Adrian White reports on the welcomed purchase and re-homing in the UK of a rare and treasured beast! The Lion is safe again!
The sale of 1932 Fowler Super Lion B6 (No.19782) The Lion to John Saunders – for a reported £911,000 at Bonhams last autumn – means that this engine has been saved from export to either Germany or the USA.
This will now enable the public to enjoy the pleasure of seeing her alongside other enhines, including Fowler showman’s (No. 14425) Carry On and Garrett (No. 33566) Little Billy plus, of course, Burrell showman’s engines Ex-Mayor and Majestic. These wonderful machines will certainly make a fine sight standing on the meadow opposite the locally-restored, award-winning Stotfold Water Mill, near Letchworth, with which John Saunders is very much involved with.
Dorset to Beds.
The story of the sale, and The Lion’s journey from Dorset to Bedfordshire, is taken up by John Saunders’ grandson, Alexander Haslett-Saunders. “Friday, October 30th, saw the second part of the Bonham’s auction house sale start at approximately 6pm. There were 26 lots and, like many Old Glory reader’s, I was watching the event unfold online; I happened to be away for the weekend, in Bath. Unbeknown to me, my grandfather – John Saunders – was at the auction with Dave Roberts. He had been interested in buying the engine 25 years earlier, when Arthur Thompson finally purchased it after upping the stakes by 50%.
“Following John’s successful purchase this time, the engine was steamed to a nearby location and loaded back to the Thompson family farm for the very last time. Then, on Tuesday, November 3rd, my brother Harrison and I (we’d already optimistically booked the day off work some time ago!), prepared the low-loader and sorted coal and wood that we would need for the collection of the engine.
“At 7am the following day, John, Harrison and I headed down to Dorset and, within an hour, we had the engine loaded and ready to leave. On the return journey to Stotfold, with the winter light drawing in, we stopped a couple of times, once near the M4/M25 junction, then again at South Mimms, just to check that all the strapping was tight and secure. We’d already lit the fire, in preparation for steaming the engine off when we got back to Stotfold. As we approached Stevenage, the safety valves just started to raise, so we pulled over to top the boiler up with water and then carried onwards to Stotfold.”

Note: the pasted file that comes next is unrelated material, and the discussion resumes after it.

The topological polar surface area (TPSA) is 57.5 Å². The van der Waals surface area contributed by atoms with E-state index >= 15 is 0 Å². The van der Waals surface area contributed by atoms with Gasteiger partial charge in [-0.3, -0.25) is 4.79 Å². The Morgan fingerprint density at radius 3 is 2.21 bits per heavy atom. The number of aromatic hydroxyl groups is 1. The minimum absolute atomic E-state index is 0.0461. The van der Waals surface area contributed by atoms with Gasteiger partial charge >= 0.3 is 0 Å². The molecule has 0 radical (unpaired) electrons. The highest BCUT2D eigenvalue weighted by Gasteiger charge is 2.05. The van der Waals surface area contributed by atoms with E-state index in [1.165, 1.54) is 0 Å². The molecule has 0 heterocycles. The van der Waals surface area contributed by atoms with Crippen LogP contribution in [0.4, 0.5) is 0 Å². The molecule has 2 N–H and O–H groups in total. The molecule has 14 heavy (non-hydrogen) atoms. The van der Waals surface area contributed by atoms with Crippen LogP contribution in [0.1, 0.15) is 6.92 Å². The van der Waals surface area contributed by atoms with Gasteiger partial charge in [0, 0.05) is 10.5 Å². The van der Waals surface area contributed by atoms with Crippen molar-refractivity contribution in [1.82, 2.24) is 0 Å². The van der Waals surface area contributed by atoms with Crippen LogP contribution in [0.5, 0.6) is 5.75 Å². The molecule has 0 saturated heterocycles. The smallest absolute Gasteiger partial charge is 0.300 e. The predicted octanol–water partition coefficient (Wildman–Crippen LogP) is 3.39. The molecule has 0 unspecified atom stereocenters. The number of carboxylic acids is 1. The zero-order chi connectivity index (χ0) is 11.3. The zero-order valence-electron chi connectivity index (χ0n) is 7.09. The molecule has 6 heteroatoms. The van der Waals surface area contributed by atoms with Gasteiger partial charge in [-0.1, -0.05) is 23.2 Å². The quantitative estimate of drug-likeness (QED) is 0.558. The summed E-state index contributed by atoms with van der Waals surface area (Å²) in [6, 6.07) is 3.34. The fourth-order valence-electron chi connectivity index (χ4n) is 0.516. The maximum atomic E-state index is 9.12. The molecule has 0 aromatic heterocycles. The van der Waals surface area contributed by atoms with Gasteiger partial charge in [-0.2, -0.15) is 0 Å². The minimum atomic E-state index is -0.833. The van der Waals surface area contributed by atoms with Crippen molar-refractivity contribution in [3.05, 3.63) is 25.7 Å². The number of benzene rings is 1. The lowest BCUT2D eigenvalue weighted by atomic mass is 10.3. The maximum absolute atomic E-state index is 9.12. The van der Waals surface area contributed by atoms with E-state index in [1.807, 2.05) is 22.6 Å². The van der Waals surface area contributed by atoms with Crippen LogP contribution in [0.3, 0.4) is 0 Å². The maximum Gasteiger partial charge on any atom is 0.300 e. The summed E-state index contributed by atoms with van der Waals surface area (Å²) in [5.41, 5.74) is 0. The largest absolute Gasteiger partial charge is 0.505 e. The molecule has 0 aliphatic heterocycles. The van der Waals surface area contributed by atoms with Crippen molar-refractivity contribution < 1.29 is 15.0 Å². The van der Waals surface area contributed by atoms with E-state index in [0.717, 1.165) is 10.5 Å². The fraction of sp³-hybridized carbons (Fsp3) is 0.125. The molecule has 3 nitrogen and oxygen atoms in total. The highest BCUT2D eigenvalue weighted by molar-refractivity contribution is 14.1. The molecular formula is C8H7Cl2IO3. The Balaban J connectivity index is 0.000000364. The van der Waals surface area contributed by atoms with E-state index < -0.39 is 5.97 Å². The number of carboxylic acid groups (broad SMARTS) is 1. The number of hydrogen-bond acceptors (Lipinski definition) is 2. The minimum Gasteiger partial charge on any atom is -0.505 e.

Back at the pub!
“We decided that it was a good idea to unload the engine in a layby on the outskirts of its new home, before the low-loader carried on to the main Saunders yard! Harrison, myself and The Lion set off to the local establishment – The Coach & Horses – by the green in Stotfold. The site is situated by the old bakery which was once run and owned by master baker, the late Jack King; a close friend and associate of John and Ted’s late father, Reg Saunders, the founder of the Saunders Collection.
When we arrived at the green, more coal and water were waiting for us in the pub car park. We soon had the showman’s lights on, and The Lion duly proceeded to generate into the evening, to the delight of the pre-lockdown customers, including John’s brother Ted who had travelled up from Cornwall especially to witness the arrival.
“The following day I also had time off work, so arranged for some of the usual boys come up the yard to sort the engine with me. We cleaned it before lighting it up, then took it out for lunch in a village. We were pleasantly surprised by the Fowler’s grace down the road, and enjoyed a lovely trip out to The Crown, in Henlow. On the way back, I had a call from grandad who said that he’d like to see the engine generating outside the pub again, before the November 5th national lockdown came into force. So, we drove the engine back to The Coach & Horses where we proceeded to generate for a few more hours before finally returning to the yard.
Owing to the Covid-19 restrictions, the engine can’t take to the roads for a while, but we’ll take the opportunity to give her a good clean-up. As you can imagine, my grandad – and the rest of the Saunders family and team – are extremely happy with their new purchase, and are glad to have stopped The Lion being exported. All I can say now is that I feel it’s gone to a good home and we’re all really looking forward to displaying The Lion, in its full glory, at many steam rallies and charity events, for many years to come.”
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